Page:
All the experts say to quit smoking because of the many problems it may cause after surgery and recovery. What about e-cigs?

Doctor Answers 7

E cigarettes and surgery

Using tobacco products brings a significant risk of cancer, stroke, heat attack, etc. From a Plastic Surgery standpoint it is a vasoconstrictor. Wound healing is all about getting oxygen and needed entities to the wound. It is well known that patients who smoke have a tremendous increase in their rate of serious complications, (infections, wounds falling apart, etc.). Nicotine is the main vasoconstrictor, so getting a patch or lozenge of nicotine won't help the vasoconstriction. Best to be off the tobacco/nicotine entirely before surgery. Please be honest with your Board Certified Plastic Surgeon. Together you can make a plan to quit and proceed with surgery. The amount of time between quitting and surgery will depend on the Plastic Surgeon and the procedure.

Las Vegas Plastic Surgeon
4.6 out of 5 stars 17 reviews

E-Cigs Without Nicotine Before Plastic Surgery

E-cigs are fine before and after long as you don't use liquids that contain nicotine. There are lots of flavored liquids that are nicotine-free now. But if you use e-cids with nicotine liquids, then it is just as bad for your upcoming plastic surgery as smoking.

Barry L. Eppley, MD, DMD
Indianapolis Plastic Surgeon
4.7 out of 5 stars 72 reviews

Nicotine is the problem, not the smoke!

So e-cigs are just as bad as cigarettes, nicotine patches, gum, or sprays, and even second-hand smoke, which still delivers nicotine to your system, causing microcirulatory collapse and dead skin.

If you can't quit all forms of nicotine, please don't have surgery.

Zyban (wellbutrin) and Chantix are OK to use before and after surgery.

Please stop. Best wishes! Dr. Tholen

Richard H. Tholen, MD, FACS
Minneapolis Plastic Surgeon
4.9 out of 5 stars 255 reviews

E-cigarettes contain nicotine

If e-cigarettes contain nicotine then they need to be stopped prior to surgery.  Nicotine causes a release of epinephrine thus causing blood vessels to shrink down in size.  Increasing your risk of wound healing problems.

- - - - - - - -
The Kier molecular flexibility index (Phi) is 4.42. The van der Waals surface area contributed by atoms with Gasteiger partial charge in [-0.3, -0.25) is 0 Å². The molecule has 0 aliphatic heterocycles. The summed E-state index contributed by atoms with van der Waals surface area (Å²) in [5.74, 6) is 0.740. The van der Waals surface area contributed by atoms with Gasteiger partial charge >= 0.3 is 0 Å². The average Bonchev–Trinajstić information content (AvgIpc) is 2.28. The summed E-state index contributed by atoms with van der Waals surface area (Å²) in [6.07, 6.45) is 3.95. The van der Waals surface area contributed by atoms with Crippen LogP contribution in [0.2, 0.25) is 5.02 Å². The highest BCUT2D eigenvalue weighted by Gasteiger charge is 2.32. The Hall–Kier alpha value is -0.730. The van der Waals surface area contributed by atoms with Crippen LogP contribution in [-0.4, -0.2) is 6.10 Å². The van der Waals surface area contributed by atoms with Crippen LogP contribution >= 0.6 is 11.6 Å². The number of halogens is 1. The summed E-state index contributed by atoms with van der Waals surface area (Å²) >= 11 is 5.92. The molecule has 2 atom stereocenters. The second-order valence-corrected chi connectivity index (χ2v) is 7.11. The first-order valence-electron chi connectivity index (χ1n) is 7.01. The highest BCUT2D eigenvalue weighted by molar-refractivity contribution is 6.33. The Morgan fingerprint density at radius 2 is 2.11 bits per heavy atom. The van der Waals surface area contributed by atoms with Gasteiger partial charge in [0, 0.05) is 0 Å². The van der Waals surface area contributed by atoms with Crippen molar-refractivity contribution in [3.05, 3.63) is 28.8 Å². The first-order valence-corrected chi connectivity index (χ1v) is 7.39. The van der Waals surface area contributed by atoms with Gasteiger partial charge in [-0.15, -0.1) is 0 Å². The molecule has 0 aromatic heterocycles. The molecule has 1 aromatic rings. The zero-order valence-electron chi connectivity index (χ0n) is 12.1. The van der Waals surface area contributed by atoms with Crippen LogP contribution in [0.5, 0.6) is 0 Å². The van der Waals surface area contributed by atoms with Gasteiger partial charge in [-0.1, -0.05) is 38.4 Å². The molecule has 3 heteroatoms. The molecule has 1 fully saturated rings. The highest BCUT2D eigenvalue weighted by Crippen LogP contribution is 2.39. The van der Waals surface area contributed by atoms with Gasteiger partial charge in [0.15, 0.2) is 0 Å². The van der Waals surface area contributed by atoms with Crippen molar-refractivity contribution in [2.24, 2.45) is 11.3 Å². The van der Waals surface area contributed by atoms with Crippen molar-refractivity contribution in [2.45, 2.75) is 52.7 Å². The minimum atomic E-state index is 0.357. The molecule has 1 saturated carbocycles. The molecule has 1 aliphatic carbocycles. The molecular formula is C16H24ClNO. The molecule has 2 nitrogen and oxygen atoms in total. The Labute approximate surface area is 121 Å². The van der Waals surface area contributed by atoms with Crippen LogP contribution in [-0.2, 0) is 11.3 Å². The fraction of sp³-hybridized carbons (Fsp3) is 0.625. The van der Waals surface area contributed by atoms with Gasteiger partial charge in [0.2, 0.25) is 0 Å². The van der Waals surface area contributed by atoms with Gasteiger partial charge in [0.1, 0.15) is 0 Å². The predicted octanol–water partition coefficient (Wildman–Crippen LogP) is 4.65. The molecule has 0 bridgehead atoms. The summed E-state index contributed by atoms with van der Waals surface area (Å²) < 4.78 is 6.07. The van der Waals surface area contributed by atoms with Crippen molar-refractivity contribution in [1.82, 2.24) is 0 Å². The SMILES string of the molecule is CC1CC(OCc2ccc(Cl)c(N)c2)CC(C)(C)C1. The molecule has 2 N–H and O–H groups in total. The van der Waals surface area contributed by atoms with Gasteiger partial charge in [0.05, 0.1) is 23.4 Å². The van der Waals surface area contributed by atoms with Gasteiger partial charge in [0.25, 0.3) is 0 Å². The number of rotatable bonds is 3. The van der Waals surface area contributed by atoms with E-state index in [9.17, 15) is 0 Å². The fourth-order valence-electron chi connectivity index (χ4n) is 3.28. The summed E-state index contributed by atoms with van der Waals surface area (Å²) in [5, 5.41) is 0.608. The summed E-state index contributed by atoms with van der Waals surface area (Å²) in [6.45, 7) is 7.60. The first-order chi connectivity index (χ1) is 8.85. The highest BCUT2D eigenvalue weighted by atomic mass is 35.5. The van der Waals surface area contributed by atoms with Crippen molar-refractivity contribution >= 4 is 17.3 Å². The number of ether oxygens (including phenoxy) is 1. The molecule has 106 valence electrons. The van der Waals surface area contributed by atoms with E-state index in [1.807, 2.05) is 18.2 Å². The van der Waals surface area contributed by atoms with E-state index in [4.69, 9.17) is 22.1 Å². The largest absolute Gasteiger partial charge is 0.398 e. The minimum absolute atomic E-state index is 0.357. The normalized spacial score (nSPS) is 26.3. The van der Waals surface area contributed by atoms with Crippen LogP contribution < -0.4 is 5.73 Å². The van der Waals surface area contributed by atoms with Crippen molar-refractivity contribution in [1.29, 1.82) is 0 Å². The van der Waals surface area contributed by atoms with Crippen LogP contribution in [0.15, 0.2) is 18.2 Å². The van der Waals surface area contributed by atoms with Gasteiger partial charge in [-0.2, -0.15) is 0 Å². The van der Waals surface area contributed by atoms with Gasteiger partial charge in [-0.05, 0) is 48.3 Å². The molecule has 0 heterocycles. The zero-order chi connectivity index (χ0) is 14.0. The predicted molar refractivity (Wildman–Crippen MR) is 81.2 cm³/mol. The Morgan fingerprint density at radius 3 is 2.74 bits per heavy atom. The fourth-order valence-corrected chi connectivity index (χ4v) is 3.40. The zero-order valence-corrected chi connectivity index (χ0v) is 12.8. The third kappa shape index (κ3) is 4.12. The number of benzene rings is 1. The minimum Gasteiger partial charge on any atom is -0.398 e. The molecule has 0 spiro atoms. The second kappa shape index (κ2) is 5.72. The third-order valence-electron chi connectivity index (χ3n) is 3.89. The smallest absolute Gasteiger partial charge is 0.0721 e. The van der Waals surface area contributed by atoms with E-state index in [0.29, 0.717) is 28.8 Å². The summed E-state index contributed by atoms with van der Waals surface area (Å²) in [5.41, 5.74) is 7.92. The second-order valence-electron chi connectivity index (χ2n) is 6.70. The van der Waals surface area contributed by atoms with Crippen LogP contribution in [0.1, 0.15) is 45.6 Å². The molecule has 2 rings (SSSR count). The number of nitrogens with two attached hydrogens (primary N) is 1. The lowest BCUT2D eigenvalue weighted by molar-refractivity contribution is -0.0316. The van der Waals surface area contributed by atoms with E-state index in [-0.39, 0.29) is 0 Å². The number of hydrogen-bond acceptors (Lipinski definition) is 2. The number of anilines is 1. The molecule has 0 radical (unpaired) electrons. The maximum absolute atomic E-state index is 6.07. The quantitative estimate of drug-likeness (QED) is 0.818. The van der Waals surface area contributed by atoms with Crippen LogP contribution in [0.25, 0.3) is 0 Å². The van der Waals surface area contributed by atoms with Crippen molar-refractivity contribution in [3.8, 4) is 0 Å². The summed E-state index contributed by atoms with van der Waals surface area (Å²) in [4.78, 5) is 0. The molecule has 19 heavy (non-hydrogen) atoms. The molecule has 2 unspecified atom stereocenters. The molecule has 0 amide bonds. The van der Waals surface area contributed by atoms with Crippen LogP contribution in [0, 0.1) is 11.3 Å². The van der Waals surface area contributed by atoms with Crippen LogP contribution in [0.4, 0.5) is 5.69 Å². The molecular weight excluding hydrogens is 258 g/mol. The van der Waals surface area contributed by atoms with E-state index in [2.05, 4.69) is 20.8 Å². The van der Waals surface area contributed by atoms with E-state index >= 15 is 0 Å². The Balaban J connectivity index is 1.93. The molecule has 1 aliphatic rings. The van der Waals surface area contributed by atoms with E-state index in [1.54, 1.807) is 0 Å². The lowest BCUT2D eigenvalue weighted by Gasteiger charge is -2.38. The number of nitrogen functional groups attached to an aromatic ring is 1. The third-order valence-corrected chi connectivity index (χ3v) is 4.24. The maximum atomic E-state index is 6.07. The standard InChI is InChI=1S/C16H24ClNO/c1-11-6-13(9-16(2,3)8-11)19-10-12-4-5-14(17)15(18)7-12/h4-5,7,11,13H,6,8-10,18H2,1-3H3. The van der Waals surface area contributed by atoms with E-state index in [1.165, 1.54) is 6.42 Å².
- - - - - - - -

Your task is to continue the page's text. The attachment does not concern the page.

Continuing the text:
Jeffrey Zwiren, MD
Atlanta Plastic Surgeon
4.5 out of 5 stars 19 reviews

All the experts say to quit smoking. What about e-cigs?

The reason smoking increases risks with surgery is not because of the cancer causing agents, but rather the nicotine in the smoke. Nicotine causes blood vessels to constrict, decreasing blood flow, and increasing risks of surgery. Therefore, any product with nicotine is harmful to recovering from surgery. Thus, I tell my patients no cigarettes, no patches, no e-cigs. These are all nicotine delivery systems.

Eric Desman, MD
Alexandria Plastic Surgeon
4.9 out of 5 stars 9 reviews

What about e-cigs?

Smoking does significantly increase healing risks after tummy tuck and other cosmetic procedures. Though the smoke can rob the skin of oxygen, nicotine is perhaps worse as it constricts the fine circulation so important to proper healing. Sorry, but e-cigs are not your answer. 

Peter E. Johnson, MD
Chicago Plastic Surgeon
4.0 out of 5 stars 42 reviews

No Nicotine

It is recommended that you stop all nicotine products before plastic surgery procedures.  So no e-cigs!
Good Luck, 

Gaurav Bharti

Gaurav Bharti, MD, FACS
Charlotte Plastic Surgeon
5.0 out of 5 stars 115 reviews

These answers are for educational purposes and should not be relied upon as a substitute for medical advice you may receive from your physician. If you have a medical emergency, please call 911. These answers do not constitute or initiate a patient/doctor relationship.